"They learn so much more when it's hands-on like this," says Morrison, a longtime scuba diver whose program is believed to be the only one of its kind in B.C.
Over two weeks, all the Grade 6 and 7 students at Cambridge will have similar sessions at the pool.
Upon completion of the program, students receive a "Discover Scuba" certificate and can use their introductory training as part of their full certification training, if they wish.
Surrey students who completed the 2018 RCMP Youth Academy were recognized at a graduation ceremony April 5.
Thirteen Surrey students have successfully completed this year's RCMP Youth Academy.
The students were recognized for their success at a graduation ceremony on Thursday, April 5.
The RCMP Lower Mainland Youth Academy is an established and formalized partnership between Coquitlam, Burnaby, North Vancouver, Surrey and Richmond RCMP detachments and their respective school districts, including Surrey Schools.
This year, the academy was held March 28 to April 5 at Stillwood Camp and Conference Centre, south of Cultus Lake in the Columbia Valley at Lindell Beach. The eight-day program welcomed 50 Grade 11 and 12 students who aspire to a career in policing.
Candidates undergo a stringent selection process conducted by schools, districts and detachments, and the academy gives candidates an opportunity to experience police training and partake in police work simulations. At the end of the experience, students have a better sense of whether they want to continue to focus on policing as a career.
The academy attempts to provide a brief representation of some common policing scenarios. Participants observe and role-play several scenarios, including mock demonstrations of domestic violence, break and enters, traffic violations, arrests, searches, and even a mock court. Each troop of 10 is exposed to one night of scenarios, which go into the late hours.
Many successful candidates have made the decision pursue a career in policing. The RCMP prefers candidates build up some life experience prior to engagement. The average age of an RCMP recruit is 28.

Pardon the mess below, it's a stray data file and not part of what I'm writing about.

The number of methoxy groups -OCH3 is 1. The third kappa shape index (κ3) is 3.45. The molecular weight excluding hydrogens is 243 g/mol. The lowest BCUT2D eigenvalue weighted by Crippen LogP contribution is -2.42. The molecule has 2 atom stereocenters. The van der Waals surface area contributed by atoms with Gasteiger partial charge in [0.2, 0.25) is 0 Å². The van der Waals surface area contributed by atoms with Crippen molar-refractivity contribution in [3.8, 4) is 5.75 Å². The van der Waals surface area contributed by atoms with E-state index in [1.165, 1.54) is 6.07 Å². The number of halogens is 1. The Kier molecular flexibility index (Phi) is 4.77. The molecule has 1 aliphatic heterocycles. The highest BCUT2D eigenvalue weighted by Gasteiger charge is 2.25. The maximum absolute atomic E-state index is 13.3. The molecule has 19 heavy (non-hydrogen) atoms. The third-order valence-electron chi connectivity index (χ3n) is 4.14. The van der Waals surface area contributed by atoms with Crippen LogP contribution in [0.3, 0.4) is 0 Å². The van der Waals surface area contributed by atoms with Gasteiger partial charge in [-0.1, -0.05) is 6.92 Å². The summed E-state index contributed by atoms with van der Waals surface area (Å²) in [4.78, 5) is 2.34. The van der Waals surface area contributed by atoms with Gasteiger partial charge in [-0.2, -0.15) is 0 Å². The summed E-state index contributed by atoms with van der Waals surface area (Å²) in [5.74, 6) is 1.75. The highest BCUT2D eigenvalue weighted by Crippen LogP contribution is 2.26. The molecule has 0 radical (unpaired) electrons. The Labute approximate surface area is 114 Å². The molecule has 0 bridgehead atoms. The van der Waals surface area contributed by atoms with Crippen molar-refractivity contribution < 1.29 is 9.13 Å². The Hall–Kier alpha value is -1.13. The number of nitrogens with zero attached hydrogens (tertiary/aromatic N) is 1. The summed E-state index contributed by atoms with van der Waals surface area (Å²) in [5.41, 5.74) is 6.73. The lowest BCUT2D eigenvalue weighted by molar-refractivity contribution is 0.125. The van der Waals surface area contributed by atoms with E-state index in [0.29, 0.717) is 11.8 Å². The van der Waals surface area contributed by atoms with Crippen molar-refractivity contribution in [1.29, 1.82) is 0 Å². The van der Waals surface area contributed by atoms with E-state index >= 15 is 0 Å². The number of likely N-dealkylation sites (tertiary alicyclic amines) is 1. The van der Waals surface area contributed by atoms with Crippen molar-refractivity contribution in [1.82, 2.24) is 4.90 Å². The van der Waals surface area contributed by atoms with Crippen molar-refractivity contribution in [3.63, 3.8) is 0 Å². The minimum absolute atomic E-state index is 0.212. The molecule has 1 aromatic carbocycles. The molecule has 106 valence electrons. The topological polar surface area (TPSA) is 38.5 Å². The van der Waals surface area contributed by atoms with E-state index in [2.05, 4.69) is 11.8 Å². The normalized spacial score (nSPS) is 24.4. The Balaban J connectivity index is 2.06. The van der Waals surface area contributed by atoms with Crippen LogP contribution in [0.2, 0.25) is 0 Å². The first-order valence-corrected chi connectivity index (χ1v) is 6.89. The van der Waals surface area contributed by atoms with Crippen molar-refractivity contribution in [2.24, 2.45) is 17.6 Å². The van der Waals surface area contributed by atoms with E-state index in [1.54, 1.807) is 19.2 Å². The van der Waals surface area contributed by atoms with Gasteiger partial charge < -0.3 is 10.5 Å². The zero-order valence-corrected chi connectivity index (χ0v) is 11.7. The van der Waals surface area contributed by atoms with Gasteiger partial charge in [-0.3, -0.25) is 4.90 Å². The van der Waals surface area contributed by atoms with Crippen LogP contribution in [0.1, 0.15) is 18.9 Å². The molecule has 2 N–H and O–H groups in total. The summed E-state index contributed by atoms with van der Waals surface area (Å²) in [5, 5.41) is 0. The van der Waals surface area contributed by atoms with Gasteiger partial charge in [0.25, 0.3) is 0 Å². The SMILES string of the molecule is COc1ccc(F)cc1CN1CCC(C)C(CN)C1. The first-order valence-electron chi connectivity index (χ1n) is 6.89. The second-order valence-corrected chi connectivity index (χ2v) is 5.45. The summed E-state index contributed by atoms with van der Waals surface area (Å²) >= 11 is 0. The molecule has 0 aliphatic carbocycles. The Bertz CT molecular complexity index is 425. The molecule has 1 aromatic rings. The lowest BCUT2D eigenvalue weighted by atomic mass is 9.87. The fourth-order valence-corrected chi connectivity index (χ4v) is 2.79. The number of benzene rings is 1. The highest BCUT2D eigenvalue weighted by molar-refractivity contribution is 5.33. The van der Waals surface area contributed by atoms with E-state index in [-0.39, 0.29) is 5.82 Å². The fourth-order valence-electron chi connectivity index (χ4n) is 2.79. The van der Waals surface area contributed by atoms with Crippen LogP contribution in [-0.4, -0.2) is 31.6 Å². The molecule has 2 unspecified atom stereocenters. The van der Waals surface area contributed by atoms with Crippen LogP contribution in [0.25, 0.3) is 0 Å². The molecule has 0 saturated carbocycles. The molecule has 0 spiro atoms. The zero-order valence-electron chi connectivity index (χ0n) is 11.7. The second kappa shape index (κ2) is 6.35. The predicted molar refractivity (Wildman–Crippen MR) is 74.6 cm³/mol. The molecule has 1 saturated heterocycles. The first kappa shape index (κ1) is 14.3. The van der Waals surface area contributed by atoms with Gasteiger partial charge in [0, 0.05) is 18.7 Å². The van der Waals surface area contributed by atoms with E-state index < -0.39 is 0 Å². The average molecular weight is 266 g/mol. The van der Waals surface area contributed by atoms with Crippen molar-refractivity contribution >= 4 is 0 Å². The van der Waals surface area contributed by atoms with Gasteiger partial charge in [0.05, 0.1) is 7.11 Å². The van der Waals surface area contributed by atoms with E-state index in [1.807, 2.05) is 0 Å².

A 2001 study of candidates who attended the youth academy in the mid 1990's showed 80 percent of the Youth Academy attendees pursued a career in law enforcement or in related occupations, such as becoming a lawyer or a probation worker.
Applications for the RCMP Youth Academy are accepted in November of each school year. Information and applications are available through school career centres.
North Surrey Secondary's Team 6390 Hephaestus after their recent win at regionals in Victoria, which advanced them to the world competition in Texas April 18-21.
North Surrey Secondary's robotics team is once again headed to the World Championships in Texas.
Team 6390 Hephaestus was part of the winning alliance at the recent Canadian Pacific Regional FIRST Robotics Competition in Victoria – an achievement that earned them a spot to compete in the global arena later this month.
Alliance members – which also included Team 1241 Theory 6 from Mississaugua, Ont. and Rookie Team 7173 Iris Robotics from Maple Ridge – defeated teams from across Canada, as well as two teams from California.
North Surrey's squad not only came home with the regional championship banner, but won several other accolades, including the Regional Engineering Inspiration Award, celebrating "outstanding success in advancing respect and appreciation for engineering within a team's school and community."
Teacher Julie Occleshaw, who serves as administrative coach and a lead mentor for the team, was named the 2018 Woodie Flowers Award winner for using her excellent communication skills to lead, inspire and empower Team 6390 Hephaestus.
And Grade 11 student Adi Poluri was given a Dean's List Finalist Award, which celebrates outstanding student leaders "whose passion for and effectiveness at attaining FIRST ideals is exemplary."